THE SAMURAI ARTS EXHIBITION AT ELLSWORTH GALLERY FEATURED pristine relics, regal weaponry, and garments worn by the samurai class are the main features of the Samurai arts exhibition at the Ellsworthy Gallery in addition to photography chronicling the end of one of the greatest eras in Japanese history. y. The show paid homage to a hermetic culture that had a great respect for the art of war, but also for the process of creating intricate, functional, and spiritually symbolic works. A darkened room to the left of the main gallery space felt more like an artifact room of the British Museum than a contemporary art space in Santa Fe. The weaponry and armor comes from collections in Japan, France, and New York, and are impressive in terms of their preservation. The works in silk, embossed leather, horn, copper, and iron glimmer, much like lights bouncing off the water of Tokyo—once called Edo—Harbor. The show weaves a narrative about a society of warriors and craftsmen who had a deep interest in symbolism and the beauty and necessity of functionality. Many of the artifacts reveal a deeper understanding of Japanese culture, including the influence of Shinto—the indigenous spirituality of Japan—and of Buddhism. The samurai integrated the beauty of their religion, culture, and landscape with the functionality of the armor used in war. The pieces are intricately adorned with gold leaf and elegant images of cherry blossoms, ocean scenes, and potent symbols of the samurai era in Japan. Several animals, including cranes, which suggest longevity, hawks—a testament to the traditional hawking and martial arts in Japan—and peacocks, which signify elegance and wealth, are the most prominent symbols in the exhibition. From the stance of art history, the most important pieces in the exhibition are the scrolls, as they can be attributed to actual Japanese artists. One of the smallest items is the tsuba, the swordguard at the beginning of the hilt of a takana. On close inspection, the guard depicts forest imagery and the characters of the clan of the samurai who owned it. Adjacent to the tsuba is the tessen—an armored fan made of iron and paper, which could be used to block an enemy’s sword advance. The fan is adorned with lotus petals and cherry blossoms, a unique intersection between its function in violence and its aesthetic beauty. The majority of these objects come from the Edo period, a time when an attempt was made to fully unite Japan under the Tokugawa Shogunate. Leaders from local provinces were forced to move to the modern capital and port Tokyo, formerly Edo, as a means to create a subjugation of commoners and an extrapolation of material wealth. Due to this movement of the ruling class, the Edo period was a period of civil tension between warring regional tribes, known as daimos, which were comprised of combative clans and militia who often went into battle against each other while the ruling Shogunate class turned its head and looked the other way. This created an increase in battles where allied clans would turn on each other in the heat of combat, communicating through scrolls mounted on the back of their armor. The instability and the gravity of the violence of the era is seen best in the Tosei Gosuku, the full-battle armor that is fortified with iron, leather, and lacquer. On the back of the lacquered plate are two small iron hooks used to mount scrolls to communicate who was winning a battle, or when an alliance had disintegrated or emerged. Underlying motifs of the exhibition are suggestions of the looming breakthrough of the Western world into this isolated society. The jinbaori—a war surcoat worn by a general—is comprised of bone, silk, and, most importantly, imported European wool. This was the first time European goods had been used in Japanese attire. A more obvious indication of the invasion from the outside is seen in the photographs in the exhibition. Western photographers introduced the medium to Japan, and the studio recreations of actual samurai in battle give insight into the faces of the warrior class. When the Edo period ended, in the late nineteenth century, western photographers rushed to Japan to document a culture that would dissipate rapidly. A dynamic, hand-tinted print of a samurai archer offers an understanding of the collective respect for the performers of battle.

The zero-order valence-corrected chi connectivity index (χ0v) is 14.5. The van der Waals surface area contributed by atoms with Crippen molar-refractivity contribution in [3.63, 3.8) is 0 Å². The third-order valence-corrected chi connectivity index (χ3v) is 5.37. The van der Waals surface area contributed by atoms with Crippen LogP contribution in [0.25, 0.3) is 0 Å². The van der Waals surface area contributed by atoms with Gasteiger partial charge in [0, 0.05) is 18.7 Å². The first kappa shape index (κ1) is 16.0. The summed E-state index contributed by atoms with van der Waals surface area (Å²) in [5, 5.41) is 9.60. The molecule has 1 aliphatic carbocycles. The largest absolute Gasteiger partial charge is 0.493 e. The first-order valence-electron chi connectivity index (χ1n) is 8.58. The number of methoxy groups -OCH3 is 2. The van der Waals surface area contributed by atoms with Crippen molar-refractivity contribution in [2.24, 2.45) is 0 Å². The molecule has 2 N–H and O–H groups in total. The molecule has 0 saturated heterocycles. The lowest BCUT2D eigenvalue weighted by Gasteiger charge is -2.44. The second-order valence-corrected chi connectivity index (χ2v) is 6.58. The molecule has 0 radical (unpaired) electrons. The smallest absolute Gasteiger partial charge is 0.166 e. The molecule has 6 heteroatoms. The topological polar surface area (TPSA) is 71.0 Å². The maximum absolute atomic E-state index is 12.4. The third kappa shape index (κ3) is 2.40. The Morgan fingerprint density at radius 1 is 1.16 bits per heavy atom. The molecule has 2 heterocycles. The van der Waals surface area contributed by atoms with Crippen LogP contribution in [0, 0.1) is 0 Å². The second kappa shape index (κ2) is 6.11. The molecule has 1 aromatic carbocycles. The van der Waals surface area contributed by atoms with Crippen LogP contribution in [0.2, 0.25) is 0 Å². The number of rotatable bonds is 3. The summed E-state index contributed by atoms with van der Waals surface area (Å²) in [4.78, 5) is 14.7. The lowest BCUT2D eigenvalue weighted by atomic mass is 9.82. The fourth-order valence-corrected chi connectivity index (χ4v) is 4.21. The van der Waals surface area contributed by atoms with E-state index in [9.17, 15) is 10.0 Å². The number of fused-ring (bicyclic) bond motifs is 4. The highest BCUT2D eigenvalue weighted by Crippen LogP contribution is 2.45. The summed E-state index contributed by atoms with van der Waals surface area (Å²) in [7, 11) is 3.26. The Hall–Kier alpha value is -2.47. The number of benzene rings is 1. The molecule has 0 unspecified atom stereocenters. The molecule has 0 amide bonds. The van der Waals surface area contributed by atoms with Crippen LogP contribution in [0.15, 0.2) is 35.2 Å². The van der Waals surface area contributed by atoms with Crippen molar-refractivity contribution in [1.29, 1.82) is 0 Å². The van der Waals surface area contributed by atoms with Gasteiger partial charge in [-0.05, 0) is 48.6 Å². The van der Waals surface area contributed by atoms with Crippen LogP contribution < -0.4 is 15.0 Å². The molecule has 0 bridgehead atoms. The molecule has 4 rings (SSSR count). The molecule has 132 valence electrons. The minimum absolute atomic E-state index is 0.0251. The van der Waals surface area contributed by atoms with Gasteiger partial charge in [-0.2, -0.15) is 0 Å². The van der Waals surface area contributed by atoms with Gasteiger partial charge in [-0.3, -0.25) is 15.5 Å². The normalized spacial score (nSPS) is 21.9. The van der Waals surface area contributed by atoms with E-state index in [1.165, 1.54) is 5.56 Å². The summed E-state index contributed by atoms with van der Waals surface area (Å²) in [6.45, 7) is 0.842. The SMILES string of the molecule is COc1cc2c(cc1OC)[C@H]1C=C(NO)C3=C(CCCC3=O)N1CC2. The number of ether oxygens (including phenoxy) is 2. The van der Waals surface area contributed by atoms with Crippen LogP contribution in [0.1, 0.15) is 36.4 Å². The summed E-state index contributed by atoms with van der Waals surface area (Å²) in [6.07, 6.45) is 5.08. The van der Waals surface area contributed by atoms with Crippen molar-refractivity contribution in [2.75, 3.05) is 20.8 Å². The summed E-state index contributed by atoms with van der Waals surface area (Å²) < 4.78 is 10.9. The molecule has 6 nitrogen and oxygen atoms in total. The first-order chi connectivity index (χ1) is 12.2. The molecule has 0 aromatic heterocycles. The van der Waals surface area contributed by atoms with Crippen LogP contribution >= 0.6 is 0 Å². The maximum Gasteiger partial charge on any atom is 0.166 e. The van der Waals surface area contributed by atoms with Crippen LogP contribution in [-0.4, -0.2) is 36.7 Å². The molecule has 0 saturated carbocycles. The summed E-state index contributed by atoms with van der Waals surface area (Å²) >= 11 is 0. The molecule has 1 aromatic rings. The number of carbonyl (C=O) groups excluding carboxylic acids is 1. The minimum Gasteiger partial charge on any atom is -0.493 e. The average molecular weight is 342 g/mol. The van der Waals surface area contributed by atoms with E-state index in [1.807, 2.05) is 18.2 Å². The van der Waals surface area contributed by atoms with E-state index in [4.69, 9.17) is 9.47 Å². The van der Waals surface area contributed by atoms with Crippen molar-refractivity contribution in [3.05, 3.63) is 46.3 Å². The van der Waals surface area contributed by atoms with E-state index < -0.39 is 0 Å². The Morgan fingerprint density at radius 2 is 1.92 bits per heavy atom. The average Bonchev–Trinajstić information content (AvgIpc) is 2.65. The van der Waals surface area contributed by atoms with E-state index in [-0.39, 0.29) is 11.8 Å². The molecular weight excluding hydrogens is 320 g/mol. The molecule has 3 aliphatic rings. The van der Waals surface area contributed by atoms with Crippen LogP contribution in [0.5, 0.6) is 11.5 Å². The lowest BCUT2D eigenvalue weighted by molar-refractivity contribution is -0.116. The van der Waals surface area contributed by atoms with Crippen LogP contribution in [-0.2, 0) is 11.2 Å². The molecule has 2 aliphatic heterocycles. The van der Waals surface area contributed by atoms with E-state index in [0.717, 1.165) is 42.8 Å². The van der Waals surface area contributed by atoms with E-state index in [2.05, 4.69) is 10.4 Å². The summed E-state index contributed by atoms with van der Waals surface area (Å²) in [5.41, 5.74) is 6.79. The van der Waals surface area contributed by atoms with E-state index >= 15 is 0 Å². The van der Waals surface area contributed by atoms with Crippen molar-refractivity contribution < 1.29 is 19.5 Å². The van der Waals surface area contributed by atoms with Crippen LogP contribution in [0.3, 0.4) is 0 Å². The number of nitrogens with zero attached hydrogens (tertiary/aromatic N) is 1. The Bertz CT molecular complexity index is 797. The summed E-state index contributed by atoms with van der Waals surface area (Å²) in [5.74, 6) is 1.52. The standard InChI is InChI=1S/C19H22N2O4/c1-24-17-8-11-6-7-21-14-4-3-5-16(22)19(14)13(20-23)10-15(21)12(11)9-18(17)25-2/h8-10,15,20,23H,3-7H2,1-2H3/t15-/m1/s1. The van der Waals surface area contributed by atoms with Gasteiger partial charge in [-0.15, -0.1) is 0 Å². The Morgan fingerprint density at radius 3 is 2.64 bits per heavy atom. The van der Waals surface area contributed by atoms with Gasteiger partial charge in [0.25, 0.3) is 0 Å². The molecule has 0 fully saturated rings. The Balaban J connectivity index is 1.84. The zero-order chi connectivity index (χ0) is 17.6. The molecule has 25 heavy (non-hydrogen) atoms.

DREW LENIHAN, The Magazine, August 1, 2016